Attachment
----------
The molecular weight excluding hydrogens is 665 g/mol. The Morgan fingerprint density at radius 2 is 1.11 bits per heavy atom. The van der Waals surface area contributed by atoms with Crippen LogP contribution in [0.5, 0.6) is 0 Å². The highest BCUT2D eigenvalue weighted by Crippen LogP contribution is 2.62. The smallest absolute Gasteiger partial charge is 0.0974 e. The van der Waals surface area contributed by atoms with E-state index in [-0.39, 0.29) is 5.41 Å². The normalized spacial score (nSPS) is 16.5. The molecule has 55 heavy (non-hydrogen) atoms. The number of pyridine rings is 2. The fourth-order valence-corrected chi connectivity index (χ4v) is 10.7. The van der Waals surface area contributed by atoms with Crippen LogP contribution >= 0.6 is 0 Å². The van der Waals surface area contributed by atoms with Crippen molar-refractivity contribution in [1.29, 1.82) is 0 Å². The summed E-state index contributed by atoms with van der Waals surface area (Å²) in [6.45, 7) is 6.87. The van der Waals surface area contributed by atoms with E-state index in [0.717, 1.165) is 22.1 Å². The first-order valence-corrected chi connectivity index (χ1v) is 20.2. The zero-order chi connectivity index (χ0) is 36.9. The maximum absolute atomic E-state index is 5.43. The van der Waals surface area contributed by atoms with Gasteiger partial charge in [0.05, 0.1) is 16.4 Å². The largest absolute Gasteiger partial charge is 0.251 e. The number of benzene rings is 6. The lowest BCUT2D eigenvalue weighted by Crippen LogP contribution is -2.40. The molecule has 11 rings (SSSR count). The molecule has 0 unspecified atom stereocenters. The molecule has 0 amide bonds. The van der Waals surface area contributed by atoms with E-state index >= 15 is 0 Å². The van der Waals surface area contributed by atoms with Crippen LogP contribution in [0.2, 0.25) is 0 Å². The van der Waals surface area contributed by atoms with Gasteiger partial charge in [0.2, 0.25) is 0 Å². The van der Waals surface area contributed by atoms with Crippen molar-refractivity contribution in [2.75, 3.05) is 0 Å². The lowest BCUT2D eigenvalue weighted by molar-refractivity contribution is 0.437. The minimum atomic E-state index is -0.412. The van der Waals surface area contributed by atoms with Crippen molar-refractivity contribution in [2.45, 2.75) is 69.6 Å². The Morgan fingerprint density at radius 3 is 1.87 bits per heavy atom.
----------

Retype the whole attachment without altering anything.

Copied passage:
The molecular weight excluding hydrogens is 665 g/mol. The Morgan fingerprint density at radius 2 is 1.11 bits per heavy atom. The van der Waals surface area contributed by atoms with Crippen LogP contribution in [0.5, 0.6) is 0 Å². The highest BCUT2D eigenvalue weighted by Crippen LogP contribution is 2.62. The smallest absolute Gasteiger partial charge is 0.0974 e. The van der Waals surface area contributed by atoms with E-state index in [-0.39, 0.29) is 5.41 Å². The normalized spacial score (nSPS) is 16.5. The molecule has 55 heavy (non-hydrogen) atoms. The number of pyridine rings is 2. The fourth-order valence-corrected chi connectivity index (χ4v) is 10.7. The van der Waals surface area contributed by atoms with Crippen LogP contribution >= 0.6 is 0 Å². The van der Waals surface area contributed by atoms with Crippen molar-refractivity contribution in [1.29, 1.82) is 0 Å². The summed E-state index contributed by atoms with van der Waals surface area (Å²) in [6.45, 7) is 6.87. The van der Waals surface area contributed by atoms with E-state index in [0.717, 1.165) is 22.1 Å². The first-order valence-corrected chi connectivity index (χ1v) is 20.2. The zero-order chi connectivity index (χ0) is 36.9. The maximum absolute atomic E-state index is 5.43. The van der Waals surface area contributed by atoms with Gasteiger partial charge in [0.05, 0.1) is 16.4 Å². The largest absolute Gasteiger partial charge is 0.251 e. The number of benzene rings is 6. The lowest BCUT2D eigenvalue weighted by Crippen LogP contribution is -2.40. The molecule has 11 rings (SSSR count). The molecule has 0 unspecified atom stereocenters. The molecule has 0 amide bonds. The van der Waals surface area contributed by atoms with E-state index >= 15 is 0 Å². The van der Waals surface area contributed by atoms with Crippen LogP contribution in [0.2, 0.25) is 0 Å². The van der Waals surface area contributed by atoms with Gasteiger partial charge in [0.2, 0.25) is 0 Å². The van der Waals surface area contributed by atoms with Crippen molar-refractivity contribution in [2.75, 3.05) is 0 Å². The lowest BCUT2D eigenvalue weighted by molar-refractivity contribution is 0.437. The minimum atomic E-state index is -0.412. The van der Waals surface area contributed by atoms with Crippen molar-refractivity contribution in [2.45, 2.75) is 69.6 Å². The Morgan fingerprint density at radius 3 is 1.87 bits per heavy atom.